So, there appear to be solid reasons to suggest that error correction is important. But what of the occasions where my feedback has appeared to be rather less than helpful? Why is it that some individuals appear to make meaningful gains in accuracy and fluency in relatively short periods of time, but others do not? Is there something wrong with my approach to written feedback? Or is it simply because some people have learning styles that simply do not take to written corrective feedback? Or are there simply hidden variables which I am not aware of?
Recent L2 writing research has begun to look at these particular questions and challenge commonly held opinions about the efficacy of WCF. This began with an article published by Truscott (1996) in which he challenged both the theoretical and pedagogic principles underpinning its use. In essence, his analysis of prior WCF research showed it to be ineffective – his case resting on the fact that much of the previous research found no significant positive effects for correcting student errors in L2 writing.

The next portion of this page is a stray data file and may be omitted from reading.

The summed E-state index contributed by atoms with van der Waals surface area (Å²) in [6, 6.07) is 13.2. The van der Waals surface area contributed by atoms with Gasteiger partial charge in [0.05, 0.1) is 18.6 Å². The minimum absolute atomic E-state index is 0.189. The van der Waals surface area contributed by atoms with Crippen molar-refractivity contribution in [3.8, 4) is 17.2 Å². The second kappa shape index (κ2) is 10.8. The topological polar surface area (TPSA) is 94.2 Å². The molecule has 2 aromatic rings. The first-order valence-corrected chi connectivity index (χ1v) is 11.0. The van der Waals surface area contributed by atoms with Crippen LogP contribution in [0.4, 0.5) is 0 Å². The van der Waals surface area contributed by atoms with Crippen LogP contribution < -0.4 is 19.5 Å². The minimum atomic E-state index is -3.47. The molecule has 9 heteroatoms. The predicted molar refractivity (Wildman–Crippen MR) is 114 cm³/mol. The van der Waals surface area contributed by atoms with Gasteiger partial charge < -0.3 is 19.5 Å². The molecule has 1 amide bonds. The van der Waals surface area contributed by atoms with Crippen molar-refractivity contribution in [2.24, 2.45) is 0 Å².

Central to Truscott’s criticism is his suggestion, based on Krashen’s monitor model, that different linguistic forms have their own particular order of acquisition and providing feedback on a form which the student isn’t yet ready to acquire is problematic.
Truscott raised concerns over other issues too. He questioned the ability of teachers to identify errors correctly and provide the appropriate correction and meta-linguistic explanation. In addition, he doubted whether students actually understand the feedback and suggested that on many occasions students simply forget the rule or lack the motivation to apply it at a later date. Although, more recently, Truscott and Hsu (2008) have been willing to concede that error correction may help in the editing of a particular piece of writing, they continue to maintain that WCF doesn’t lead to any noticeable long term outcomes.